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Egyptian Vulture Buoux is back in Africa

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The Egyptian Vulture Buoux, wild hatched in France in 2018, has travelled more than 60,000 km in the last four years. It spent several months in rehabilitation, as it was rescued twice, but now Buoux seems to take the most advantage of its freedom. In September, however, we stopped receiving data from its GPS transmitter when it was close to Gibraltar, heading to its wintering destination in Africa. Where is Buoux?

Egyptian Vulture Buoux flew more than 60,000 km in the last four years

Rescued and rehabilitated twice

Wild hatched in the Baronnies in 2018, Buoux was ringed when it was still in the nest by Vautours en Baronnies. In September, Buoux was found in trouble: its parents had already headed to Africa, but it was left behind. The LPO PACA team rescued and brought it to the wildlife rescue centre ‘Centre régional de sauvegarde de la faune sauvage in Buoux, to check its condition. It had injuries on its wing, possibly due to an eagle attack and stood in the centre until March, missing the autumn migration to Africa.

Before release, it was fitted with a GPS transmitter provided by the Vulture Conservation Foundation (VCF) and funded by MAVA. Two months after releasing it, there was something wrong with Buoux. The last GPS data received showed it was around Huesca, in Aragon, so we prompted our colleagues from the Government of Aragon, who found the bird and brought it to the Egines Recovery Centre. This time, Buoux had a broken wing due to a collision with a cable. It spent one year in rehabilitation, and on 6 May 2020, it was finally released back into the wild.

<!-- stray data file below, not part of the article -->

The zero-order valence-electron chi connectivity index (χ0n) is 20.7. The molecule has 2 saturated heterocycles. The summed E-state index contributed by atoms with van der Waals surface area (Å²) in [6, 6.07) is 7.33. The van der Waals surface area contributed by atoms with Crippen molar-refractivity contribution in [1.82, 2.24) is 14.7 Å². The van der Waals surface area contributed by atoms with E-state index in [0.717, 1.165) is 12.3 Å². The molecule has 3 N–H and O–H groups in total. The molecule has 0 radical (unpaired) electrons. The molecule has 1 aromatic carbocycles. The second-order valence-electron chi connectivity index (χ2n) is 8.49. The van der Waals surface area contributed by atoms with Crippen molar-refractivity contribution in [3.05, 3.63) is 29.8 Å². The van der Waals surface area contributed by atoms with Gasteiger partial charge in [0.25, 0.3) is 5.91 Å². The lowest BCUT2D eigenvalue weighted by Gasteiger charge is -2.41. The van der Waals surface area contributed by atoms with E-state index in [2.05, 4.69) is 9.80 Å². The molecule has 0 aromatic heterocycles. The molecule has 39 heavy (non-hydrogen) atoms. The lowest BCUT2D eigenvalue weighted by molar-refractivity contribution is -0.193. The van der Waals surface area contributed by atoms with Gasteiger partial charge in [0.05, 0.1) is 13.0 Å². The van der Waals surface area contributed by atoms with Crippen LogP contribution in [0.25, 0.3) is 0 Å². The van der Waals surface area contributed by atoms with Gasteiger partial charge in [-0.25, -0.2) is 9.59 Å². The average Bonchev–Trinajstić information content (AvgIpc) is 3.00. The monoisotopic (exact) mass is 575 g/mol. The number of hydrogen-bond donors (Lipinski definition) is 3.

An amazing traveller

After its second release, Buoux explored Spain for the whole summer before heading south for its first migration to Africa. In the meantime, it has crossed the Gibraltar Straight six times and explored areas unusual for Egyptian Vultures. In Europe, Buoux crossed the Pyrenees, visited Aude and the Massif Central, flew over Switzerland in a single day and reached Heilbronn, just north of Stuttgart. On the way back, crossed the Alps, flew over Austria and Italy, and reached Verdon. In Africa, Buoux wintered mainly in Southern Mauritania and Mali.

In Europe this summer, Buoux travelled 10,000 km

Once again, Buoux showed off its flying skills and curiosity, being the tagged Egyptian Vulture that travelled the most this summer. It flew almost 10,000 km between July and August, an impressive number that excludes the migratory route before it reached Verdon in March this year.

Map of Egyptian Vultures Fangueiro, Mogadouro, Arribas and Buoux between July and early September

Buoux visited the French Alps in Verdon this summer, explored the Massif Central, and crossed the Pyrenees to Spain. After a minor injury close to Lleida (was his bad luck back?), Buoux continued moving towards the south, crossing the provinces of Valencia and Castilla-La-Mancha and was one of the first tagged Egyptian Vultures getting close to Gibraltar in late August.

No data from Buoux’s GPS transmitter

When Buoux was close to Gibraltar in late August, its GPS transmitter stopped emitting data. We were concerned about its condition. After contacting Ornitela, our partner in GPS transmitters, they confirmed that Buoux crossed the Gibraltar Strait. On September 4, the transmitter started to connect to the Mauritanian network, a sign that the bird had reached that region. The reasons why Buoux’s GPS transmitter is not emitting data are still unknown to us, but we expect we will soon receive its data. The good news is that the GPS is still attached to Buoux, and the bird is fine in its wintering destination.

The importance of tracking Vulture movements with GPS transmitters

Together with our local partners across Europe and beyond, we are following dozens of individuals of the five European Vulture species. We tag vultures in the nest, individuals that enter wildlife rescue centres and captive-bred juveniles before being released in the wild.

Tracking movements with GPS transmitters allows us to keep track of their dispersion patterns, monitor the birds’ health condition and act in case suspicious data is being received. That saved Buoux’s life when its wing was broken in Aragon, and many other birds were rescued just in time to be rehabilitated and released.

You can follow the movements of some of our tagged vultures on our dedicated pages.

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